There are pictures of masses of dead fish on the surface of the stream. Some eyewitnesses reported seeing cow and yak carcasses floating downstream, dead from drinking contaminated water. It was the third such incident in the space of seven years in an area which has seen a sharp rise in mining activity, including operations run by BYD, the world’ biggest supplier of lithium-ion batteries for smartphones and electric cars. After the second incident, in 2013, officials closed the mine, but when it reopened in April 2016, the fish started dying again.

Salar de Uyuni, Bolivia. Workers drill though the crust of the world’s biggest salt flat with large rigs. They are aiming for the brine underneath swathes of magnesium and potassium in the hope of finding lithium-rich spots. Since the 2000s, most of the world’s lithium has been extracted this way, rather than using mineral ore sources such as spodumene, petalite and lepidolite

Matjaž Krivic/INSTITUTE

Lithium-ion batteries are a crucial component of efforts to clean up the planet. The battery of a Tesla Model S has about 12 kilograms of lithium in it, while grid storage solutions that will help balance renewable energy would need much more.

Demand for lithium is increasing exponentially, and it doubled in price between 2016 and 2018. According to consultancy Cairn Energy Research Advisors, the lithium ion industry is expected to grow from 100 gigawatt hours (GWh) of annual production in 2017, to almost 800 GWhs in 2027.

William Adams, head of research at Metal Bulletin, says the current spike in demand can be traced back to 2015, when the Chinese government announced a huge push towards electric vehicles in its 13th Five Year Plan. That has led to a massive rise in the number of projects to extract lithium, and there are “hundreds more in the pipeline,” says Adams.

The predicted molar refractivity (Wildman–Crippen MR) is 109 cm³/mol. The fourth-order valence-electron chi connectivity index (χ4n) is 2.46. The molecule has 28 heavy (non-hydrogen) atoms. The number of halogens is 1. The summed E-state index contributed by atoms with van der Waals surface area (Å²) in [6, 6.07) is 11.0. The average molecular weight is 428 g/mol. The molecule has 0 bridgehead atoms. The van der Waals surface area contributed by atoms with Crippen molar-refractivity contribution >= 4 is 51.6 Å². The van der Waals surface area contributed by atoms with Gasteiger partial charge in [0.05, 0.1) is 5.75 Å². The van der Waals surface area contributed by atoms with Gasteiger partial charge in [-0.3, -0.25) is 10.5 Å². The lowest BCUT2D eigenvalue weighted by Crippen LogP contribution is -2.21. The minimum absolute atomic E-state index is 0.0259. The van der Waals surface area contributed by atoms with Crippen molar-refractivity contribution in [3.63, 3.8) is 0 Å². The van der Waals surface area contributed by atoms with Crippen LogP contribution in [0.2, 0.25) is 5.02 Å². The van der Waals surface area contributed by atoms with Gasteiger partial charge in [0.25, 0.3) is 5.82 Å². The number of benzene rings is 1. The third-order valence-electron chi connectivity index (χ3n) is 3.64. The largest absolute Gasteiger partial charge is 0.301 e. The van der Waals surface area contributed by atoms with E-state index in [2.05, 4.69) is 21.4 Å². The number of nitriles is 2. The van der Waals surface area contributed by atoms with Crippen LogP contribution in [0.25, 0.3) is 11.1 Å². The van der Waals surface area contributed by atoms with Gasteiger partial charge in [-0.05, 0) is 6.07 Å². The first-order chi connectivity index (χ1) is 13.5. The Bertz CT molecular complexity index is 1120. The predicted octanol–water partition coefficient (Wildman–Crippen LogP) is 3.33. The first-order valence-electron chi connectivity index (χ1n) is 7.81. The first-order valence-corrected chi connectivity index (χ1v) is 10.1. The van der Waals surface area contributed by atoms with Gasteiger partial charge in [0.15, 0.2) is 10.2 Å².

But there’s a problem. As the world scrambles to replace fossil fuels with clean energy, the environmental impact of finding all the lithium required to enable that transformation could become a serious issue in its own right. “One of the biggest environmental problems caused by our endless hunger for the latest and smartest devices is a growing mineral crisis, particularly those needed to make our batteries,” says Christina Valimaki an analyst at Elsevier.

Tahua, Bolivia. Salt miners load a truck with lithium-rich salt. The ground beneath Bolivia’s salt flats are thought to contain the world’s largest reserves of the metal. (The Bolivian Andes may contain 70 per cent of the planet’s lithium.) Many analysts argue that extracting lithium from brine is more environmentally friendly than from rock. However, as demand increases, companies might resort to removing lithium from the brine by heating it up, which is more energy intensive.

Matjaž Krivic/INSTITUTE

In South America, the biggest problem is water. The continent’s Lithium Triangle, which covers parts of Argentina, Bolivia and Chile, holds more than half the world’s supply of the metal beneath its otherworldly salt flats. It’s also one of the driest places on earth. That’s a real issue, because to extract lithium, miners start by drilling a hole in the salt flats and pumping salty, mineral-rich brine to the surface.